Laptop case and accessory maker Targus, meanwhile, announced a UV-C light meant to sit on your desk to disinfect your workspace. The light runs for five minutes every hour and can disable itself if it senses motion near the cleaning zone. Targus said the desk light would be released sometime in March 2021.
The idea of using UV-C to disinfect frequently trafficked spaces is far from new. Some businesses like New York City's Magnolia Bakery began using so-called "cleanse portals" in 2020 that zap away germs with UV-C, and hospitals and medical facilities have also previously used the tech for sanitization purposes.
But the prominence of UV-C gadgets at CES, a show that's typically focused on cutting-edge tech, suggests there's renewed interest from companies large and small in finding new ways to use technology for sanitization.
Other companies focused on reducing contact with frequently touched surfaces rather than disinfection. Alarm.com's Touchless Video Doorbell can alert owners when someone is at the door either through their smartphone or a chime placed in the home after the visitor steps on a special doormat. The idea is to make deliveries and visits safer by eliminating the need to physically touch the doorbell, the company says.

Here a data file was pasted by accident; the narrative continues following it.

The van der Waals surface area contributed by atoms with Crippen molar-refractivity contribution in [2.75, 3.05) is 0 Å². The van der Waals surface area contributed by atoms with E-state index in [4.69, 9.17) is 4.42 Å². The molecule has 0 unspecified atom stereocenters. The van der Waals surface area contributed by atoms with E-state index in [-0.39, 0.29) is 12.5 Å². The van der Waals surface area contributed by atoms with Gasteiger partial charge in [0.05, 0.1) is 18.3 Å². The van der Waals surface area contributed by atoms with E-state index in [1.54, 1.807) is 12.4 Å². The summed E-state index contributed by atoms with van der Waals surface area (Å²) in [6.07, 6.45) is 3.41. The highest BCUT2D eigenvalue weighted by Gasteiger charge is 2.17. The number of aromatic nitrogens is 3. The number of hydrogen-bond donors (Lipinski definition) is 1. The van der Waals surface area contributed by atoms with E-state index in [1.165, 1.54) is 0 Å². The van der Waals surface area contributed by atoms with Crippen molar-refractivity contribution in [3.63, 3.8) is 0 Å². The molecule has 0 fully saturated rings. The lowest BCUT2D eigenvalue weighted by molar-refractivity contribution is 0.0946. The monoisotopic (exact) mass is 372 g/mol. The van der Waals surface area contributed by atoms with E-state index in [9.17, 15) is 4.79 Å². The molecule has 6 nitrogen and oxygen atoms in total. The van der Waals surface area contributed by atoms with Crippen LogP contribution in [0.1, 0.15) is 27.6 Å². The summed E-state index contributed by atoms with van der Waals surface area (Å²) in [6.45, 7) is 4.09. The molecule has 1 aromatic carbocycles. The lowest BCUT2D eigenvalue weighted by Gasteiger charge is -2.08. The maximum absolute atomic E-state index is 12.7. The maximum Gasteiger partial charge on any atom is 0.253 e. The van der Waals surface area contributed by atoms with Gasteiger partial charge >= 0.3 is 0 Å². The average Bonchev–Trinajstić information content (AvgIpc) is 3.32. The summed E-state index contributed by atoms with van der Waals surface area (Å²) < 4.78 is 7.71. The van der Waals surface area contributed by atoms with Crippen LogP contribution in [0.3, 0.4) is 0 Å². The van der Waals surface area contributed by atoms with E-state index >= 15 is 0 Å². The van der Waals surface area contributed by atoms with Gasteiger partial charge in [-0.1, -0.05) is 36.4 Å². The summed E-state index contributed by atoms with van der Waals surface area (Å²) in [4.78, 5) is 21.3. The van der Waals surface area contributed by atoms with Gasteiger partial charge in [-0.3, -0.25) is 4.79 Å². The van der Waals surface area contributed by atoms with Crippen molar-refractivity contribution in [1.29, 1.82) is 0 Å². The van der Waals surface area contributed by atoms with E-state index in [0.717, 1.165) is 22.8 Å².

New laptops designed with remote work in mind
It's been almost a full year since the COVID-19 pandemic forced many companies to shift to remote work. And during that time, the limitations of the devices we use to work from home have become abundantly clear - particularly when it comes to camera and microphone quality.
At CES 2021, major PC makers like Lenovo, HP, and Dell all announced new business laptops designed to address these shortcomings as consumers prepare for another year of Zoom meetings.
The HP Elite Dragonfly Max, for example, features four wide-range microphones that use artificial intelligence to optimize audio, along with a 5-megapixel camera. Those additions are significant considering most laptops typically come with two or three microphones and have only a 720p resolution camera. HP says the 720p cameras on its Dragonfly G1 and G2 laptops have a 1.2-megapixel sensor, so a 5-megapixel camera is a big jump.
Read more: The best laptops of CES 2021
Lenovo's Thinkpad X1 Titanium Yoga similarly has four far-field microphones for improved audio quality during conference calls, and Dell's Latitude 9420 has a camera that comes with automatic light correction for video calls.
Several of these new laptops from Dell, Lenovo, and HP also come with features meant to reduce eye strain from staring at the screen for prolonged periods of time.
Another big theme among laptops at CES: presence detection that can lock or wake your computer depending on whether you're nearby, a capability that can help keep sensitive work materials private when you're not working from the office.
Taken together, these updates suggest the PC industry is thinking about adapting laptops for an era in which many people are spending their time on video calls and in front of a screen for most of the day, even when working away from a traditional office setup.
Read the original article on Business Insider